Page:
FAFSA Completion Colorado
July 7, 2020
During the 2018-2019 school year, 50% of high school seniors in Colorado did not complete the Free Application for Federal Student Aid (FAFSA) and were consequently ineligible for over $50 million worth of grants for higher education. Completing the FAFSA is the only way to be eligible for federal funding for higher education, which includes Pell Grants up to $6,250 per year for those in poverty. As policymakers grapple with how to make college more affordable, a low-cost, high impact strategy should start with ensuring every student capitalizes on the financial aid package they are entitled to, and the only way to do that is by completing the FAFSA.
Unfortunately, the 2018-2019 school year was nothing new; Colorado is consistently below the national average in completing the FAFSA which has significant ramifications for both Colorado’s higher education institutions and Colorado’s workforce. Completing the FAFSA is one of the best predictors of whether a high school senior will go on to college. Nearly 90% of all students who complete the FAFSA immediately enroll in an institution of higher education, including a 127% increase for those at the lowest socioeconomic quartile.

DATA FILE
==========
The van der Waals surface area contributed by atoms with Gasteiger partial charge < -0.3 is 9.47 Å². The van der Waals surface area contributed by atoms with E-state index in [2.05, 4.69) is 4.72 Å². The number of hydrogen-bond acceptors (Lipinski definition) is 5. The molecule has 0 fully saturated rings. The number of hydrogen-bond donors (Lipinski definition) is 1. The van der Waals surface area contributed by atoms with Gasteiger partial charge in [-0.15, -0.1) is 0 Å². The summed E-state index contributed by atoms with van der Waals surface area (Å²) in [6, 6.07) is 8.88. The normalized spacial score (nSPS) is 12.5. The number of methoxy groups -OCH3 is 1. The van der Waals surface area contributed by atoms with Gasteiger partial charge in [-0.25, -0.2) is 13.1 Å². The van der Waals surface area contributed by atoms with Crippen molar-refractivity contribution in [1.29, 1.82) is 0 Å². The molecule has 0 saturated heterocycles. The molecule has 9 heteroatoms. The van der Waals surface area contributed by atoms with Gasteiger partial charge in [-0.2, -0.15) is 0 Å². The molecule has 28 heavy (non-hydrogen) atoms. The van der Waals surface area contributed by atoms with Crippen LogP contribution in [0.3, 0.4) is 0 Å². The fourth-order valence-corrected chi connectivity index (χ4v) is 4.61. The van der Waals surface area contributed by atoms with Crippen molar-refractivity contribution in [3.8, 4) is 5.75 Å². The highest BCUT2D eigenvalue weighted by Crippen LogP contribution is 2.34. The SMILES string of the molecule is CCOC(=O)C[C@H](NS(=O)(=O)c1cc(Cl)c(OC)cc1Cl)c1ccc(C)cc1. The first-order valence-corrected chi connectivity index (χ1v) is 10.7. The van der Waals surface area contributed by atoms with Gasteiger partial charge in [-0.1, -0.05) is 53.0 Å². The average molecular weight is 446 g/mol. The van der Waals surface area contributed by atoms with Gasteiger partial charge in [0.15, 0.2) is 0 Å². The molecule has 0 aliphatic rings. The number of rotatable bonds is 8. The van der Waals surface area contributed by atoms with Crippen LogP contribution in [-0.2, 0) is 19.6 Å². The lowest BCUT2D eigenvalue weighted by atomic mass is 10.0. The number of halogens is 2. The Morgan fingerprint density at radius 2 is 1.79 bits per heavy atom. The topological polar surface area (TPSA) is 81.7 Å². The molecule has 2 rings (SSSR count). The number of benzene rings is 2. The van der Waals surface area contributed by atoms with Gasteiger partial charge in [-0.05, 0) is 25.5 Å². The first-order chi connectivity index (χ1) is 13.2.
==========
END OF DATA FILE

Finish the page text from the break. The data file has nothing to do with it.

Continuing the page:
Moreover, three out of every four jobs in Colorado require some sort of post-secondary degree or certification. Jobs that should be going to Colorado residents are instead going to those who were trained outside of Colorado, further perpetuating the Colorado Paradox.
And unfortunately, FAFSA completion rates are worse than last year and the year before that.
Today, only 45% of high school seniors in Colorado have completed the FAFSA, making Colorado one of the worst states in the country for completion, above only Utah, Washington, Alaska, and Arizona. Conversely, states like Louisiana, Tennessee, and Delaware have over 70% of their seniors completing the form, which means Colorado taxpayers are subsidizing college for students in Louisiana.
DFER-CO worked closely with Representative James Coleman and Senator Jeff Bridges to pass HB 18-1187 to increase FAFSA completion rates. This bill increased funding to school counselors in high need areas to help students and families complete the FAFSA. Unfortunately, due to the budget constraints because of the pandemic, funding was withdrawn before the program was implemented. We will work closely with lawmakers to make sure certain funding is restored once the economic situation improves. Funding for this program is self-evident: The cost of HB 1187 is $250,000 which means that if just 300 more Pell-grant eligible students applied for the FAFSA because HB 1187, the rate of return could be as high as $6 of federal funds for every $1 dollar our state would spend.
Containing the cost of college is one of the defining issues of our state. Thousands of jobs across Colorado remain unfilled because Colorado students do not have the skills they need to be employed. Increasing post-secondary access and completion is vital to the health of our economy and increasing FAFSA completion rates is the first step.
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